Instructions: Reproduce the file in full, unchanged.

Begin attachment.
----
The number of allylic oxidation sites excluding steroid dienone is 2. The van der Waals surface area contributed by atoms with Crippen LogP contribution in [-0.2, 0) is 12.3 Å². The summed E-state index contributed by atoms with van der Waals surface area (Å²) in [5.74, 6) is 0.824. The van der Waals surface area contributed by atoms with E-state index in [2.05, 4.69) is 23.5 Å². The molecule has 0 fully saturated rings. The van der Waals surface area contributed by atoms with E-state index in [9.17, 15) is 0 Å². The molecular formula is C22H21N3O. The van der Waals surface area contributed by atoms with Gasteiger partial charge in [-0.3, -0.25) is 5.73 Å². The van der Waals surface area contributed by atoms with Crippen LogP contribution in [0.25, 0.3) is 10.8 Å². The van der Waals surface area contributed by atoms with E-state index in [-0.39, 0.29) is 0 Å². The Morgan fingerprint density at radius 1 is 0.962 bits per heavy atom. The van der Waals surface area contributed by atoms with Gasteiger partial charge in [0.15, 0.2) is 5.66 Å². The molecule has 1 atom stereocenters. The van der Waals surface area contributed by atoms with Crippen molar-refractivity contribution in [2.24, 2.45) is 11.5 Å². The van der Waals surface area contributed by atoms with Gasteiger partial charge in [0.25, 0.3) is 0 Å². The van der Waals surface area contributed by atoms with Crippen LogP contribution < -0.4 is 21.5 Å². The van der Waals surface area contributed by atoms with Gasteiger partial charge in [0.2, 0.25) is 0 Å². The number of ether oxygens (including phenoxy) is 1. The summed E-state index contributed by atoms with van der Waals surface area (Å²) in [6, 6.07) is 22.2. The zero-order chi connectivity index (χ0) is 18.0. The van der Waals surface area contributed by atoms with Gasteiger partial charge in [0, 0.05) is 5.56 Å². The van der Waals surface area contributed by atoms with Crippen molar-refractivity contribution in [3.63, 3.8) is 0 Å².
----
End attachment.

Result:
The number of allylic oxidation sites excluding steroid dienone is 2. The van der Waals surface area contributed by atoms with Crippen LogP contribution in [-0.2, 0) is 12.3 Å². The summed E-state index contributed by atoms with van der Waals surface area (Å²) in [5.74, 6) is 0.824. The van der Waals surface area contributed by atoms with E-state index in [2.05, 4.69) is 23.5 Å². The molecule has 0 fully saturated rings. The van der Waals surface area contributed by atoms with E-state index in [9.17, 15) is 0 Å². The molecular formula is C22H21N3O. The van der Waals surface area contributed by atoms with Gasteiger partial charge in [-0.3, -0.25) is 5.73 Å². The van der Waals surface area contributed by atoms with Crippen LogP contribution in [0.25, 0.3) is 10.8 Å². The van der Waals surface area contributed by atoms with E-state index in [-0.39, 0.29) is 0 Å². The Morgan fingerprint density at radius 1 is 0.962 bits per heavy atom. The van der Waals surface area contributed by atoms with Gasteiger partial charge in [0.15, 0.2) is 5.66 Å². The molecule has 1 atom stereocenters. The van der Waals surface area contributed by atoms with Crippen molar-refractivity contribution in [2.24, 2.45) is 11.5 Å². The van der Waals surface area contributed by atoms with Gasteiger partial charge in [0.25, 0.3) is 0 Å². The van der Waals surface area contributed by atoms with Crippen LogP contribution < -0.4 is 21.5 Å². The van der Waals surface area contributed by atoms with Gasteiger partial charge in [0.2, 0.25) is 0 Å². The number of ether oxygens (including phenoxy) is 1. The summed E-state index contributed by atoms with van der Waals surface area (Å²) in [6, 6.07) is 22.2. The zero-order chi connectivity index (χ0) is 18.0. The van der Waals surface area contributed by atoms with Gasteiger partial charge in [0, 0.05) is 5.56 Å². The van der Waals surface area contributed by atoms with Crippen molar-refractivity contribution in [3.63, 3.8) is 0 Å².